Remember the Ice Bucket Challenge? It raised awareness and money to help fund ALS research and was started by BC baseball player, Pete Frates. He since passed away from the neurodegenerative disease.
When the challenge came about 6 years ago many people were skeptical and critical about it. Some saw it as a social media act for attention.
Recently, it was reported that the challenge that got so many people talking raised over $220 million dollars. This money is going towards a new treatment that slows down the process of the disease. Great news!
Keep in mind that it is not a cure but a giant step in the right direction. This also proves that the power of crowd sourcing has its benefits.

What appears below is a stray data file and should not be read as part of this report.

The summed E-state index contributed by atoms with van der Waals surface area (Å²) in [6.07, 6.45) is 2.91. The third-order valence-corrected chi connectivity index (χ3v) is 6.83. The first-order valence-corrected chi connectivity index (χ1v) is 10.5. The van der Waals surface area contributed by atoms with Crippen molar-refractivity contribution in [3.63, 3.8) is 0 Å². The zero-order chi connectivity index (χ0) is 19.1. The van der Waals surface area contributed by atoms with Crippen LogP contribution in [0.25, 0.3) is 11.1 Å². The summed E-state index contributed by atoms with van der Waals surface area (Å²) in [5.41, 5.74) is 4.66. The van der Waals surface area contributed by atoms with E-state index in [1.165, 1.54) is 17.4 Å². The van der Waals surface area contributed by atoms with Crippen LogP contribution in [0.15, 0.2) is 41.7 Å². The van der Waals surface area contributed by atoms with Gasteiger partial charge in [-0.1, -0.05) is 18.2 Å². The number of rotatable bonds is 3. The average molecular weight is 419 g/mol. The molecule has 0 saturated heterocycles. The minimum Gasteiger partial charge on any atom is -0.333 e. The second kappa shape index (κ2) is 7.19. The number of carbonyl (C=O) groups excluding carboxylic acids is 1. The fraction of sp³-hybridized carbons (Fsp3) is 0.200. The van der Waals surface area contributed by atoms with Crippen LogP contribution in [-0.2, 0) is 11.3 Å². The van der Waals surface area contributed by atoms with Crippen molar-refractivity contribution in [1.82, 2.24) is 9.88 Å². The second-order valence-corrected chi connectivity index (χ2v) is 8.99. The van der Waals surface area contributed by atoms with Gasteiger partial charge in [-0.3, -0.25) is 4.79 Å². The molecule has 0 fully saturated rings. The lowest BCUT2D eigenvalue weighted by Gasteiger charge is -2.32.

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Research supported in part by the Ice Bucket challenge started by BC baseball player Pete Frates in 2014, has found experimental medication (combined sodium phenylbutyrate and tauroursodeoxycholic) may slow the progression of symptoms of amyotrophic lateral sclerosis, or ALS according to the New England Journal of Medicine. The drug is not a cure and doesn’t halt the disease, but it may help slow progression of symptoms of the disability that ALS causes—the inability to move, eat, speak and even breathe. Previously more than 50 clinical trials over 25 years have failed to find effective treatments for A.L.S., also called Lou Gehrig’s disease.